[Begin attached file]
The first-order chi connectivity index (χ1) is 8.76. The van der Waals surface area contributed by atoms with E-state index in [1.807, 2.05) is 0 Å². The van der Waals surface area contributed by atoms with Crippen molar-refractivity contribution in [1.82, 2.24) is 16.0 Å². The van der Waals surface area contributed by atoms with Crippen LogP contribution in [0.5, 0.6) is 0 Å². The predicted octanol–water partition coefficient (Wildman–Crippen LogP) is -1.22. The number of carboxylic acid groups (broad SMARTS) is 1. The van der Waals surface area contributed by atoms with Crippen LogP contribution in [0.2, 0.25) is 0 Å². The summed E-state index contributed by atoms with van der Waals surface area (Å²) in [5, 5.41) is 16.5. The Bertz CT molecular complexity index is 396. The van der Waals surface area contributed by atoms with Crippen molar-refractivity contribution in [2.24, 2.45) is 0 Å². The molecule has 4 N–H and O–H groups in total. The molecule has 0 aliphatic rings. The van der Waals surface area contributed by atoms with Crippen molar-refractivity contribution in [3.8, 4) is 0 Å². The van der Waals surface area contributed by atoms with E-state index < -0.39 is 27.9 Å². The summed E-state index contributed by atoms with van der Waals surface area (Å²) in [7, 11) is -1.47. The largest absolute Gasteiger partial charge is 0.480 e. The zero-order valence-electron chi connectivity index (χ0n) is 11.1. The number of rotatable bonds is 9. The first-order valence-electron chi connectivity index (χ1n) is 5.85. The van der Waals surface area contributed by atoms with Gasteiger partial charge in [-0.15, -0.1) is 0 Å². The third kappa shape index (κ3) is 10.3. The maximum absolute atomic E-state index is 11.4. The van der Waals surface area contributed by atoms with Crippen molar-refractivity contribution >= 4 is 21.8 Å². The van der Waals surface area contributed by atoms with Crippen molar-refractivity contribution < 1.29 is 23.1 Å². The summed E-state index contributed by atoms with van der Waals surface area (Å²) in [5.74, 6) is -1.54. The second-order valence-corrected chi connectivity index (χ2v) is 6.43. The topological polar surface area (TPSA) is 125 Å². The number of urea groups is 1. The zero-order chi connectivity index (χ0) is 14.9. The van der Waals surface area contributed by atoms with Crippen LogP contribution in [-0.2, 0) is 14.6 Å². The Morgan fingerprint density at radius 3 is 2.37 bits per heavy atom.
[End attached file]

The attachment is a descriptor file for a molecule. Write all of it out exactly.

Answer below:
The first-order chi connectivity index (χ1) is 8.76. The van der Waals surface area contributed by atoms with E-state index in [1.807, 2.05) is 0 Å². The van der Waals surface area contributed by atoms with Crippen molar-refractivity contribution in [1.82, 2.24) is 16.0 Å². The van der Waals surface area contributed by atoms with Crippen LogP contribution in [0.5, 0.6) is 0 Å². The predicted octanol–water partition coefficient (Wildman–Crippen LogP) is -1.22. The number of carboxylic acid groups (broad SMARTS) is 1. The van der Waals surface area contributed by atoms with Crippen LogP contribution in [0.2, 0.25) is 0 Å². The summed E-state index contributed by atoms with van der Waals surface area (Å²) in [5, 5.41) is 16.5. The Bertz CT molecular complexity index is 396. The van der Waals surface area contributed by atoms with Crippen molar-refractivity contribution in [2.24, 2.45) is 0 Å². The molecule has 4 N–H and O–H groups in total. The molecule has 0 aliphatic rings. The van der Waals surface area contributed by atoms with Crippen molar-refractivity contribution in [3.8, 4) is 0 Å². The van der Waals surface area contributed by atoms with E-state index < -0.39 is 27.9 Å². The summed E-state index contributed by atoms with van der Waals surface area (Å²) in [7, 11) is -1.47. The largest absolute Gasteiger partial charge is 0.480 e. The zero-order valence-electron chi connectivity index (χ0n) is 11.1. The number of rotatable bonds is 9. The first-order valence-electron chi connectivity index (χ1n) is 5.85. The van der Waals surface area contributed by atoms with Gasteiger partial charge in [-0.15, -0.1) is 0 Å². The third kappa shape index (κ3) is 10.3. The maximum absolute atomic E-state index is 11.4. The van der Waals surface area contributed by atoms with Crippen molar-refractivity contribution >= 4 is 21.8 Å². The van der Waals surface area contributed by atoms with Crippen molar-refractivity contribution < 1.29 is 23.1 Å². The summed E-state index contributed by atoms with van der Waals surface area (Å²) in [5.74, 6) is -1.54. The second-order valence-corrected chi connectivity index (χ2v) is 6.43. The topological polar surface area (TPSA) is 125 Å². The number of urea groups is 1. The zero-order chi connectivity index (χ0) is 14.9. The van der Waals surface area contributed by atoms with Crippen LogP contribution in [-0.2, 0) is 14.6 Å². The Morgan fingerprint density at radius 3 is 2.37 bits per heavy atom.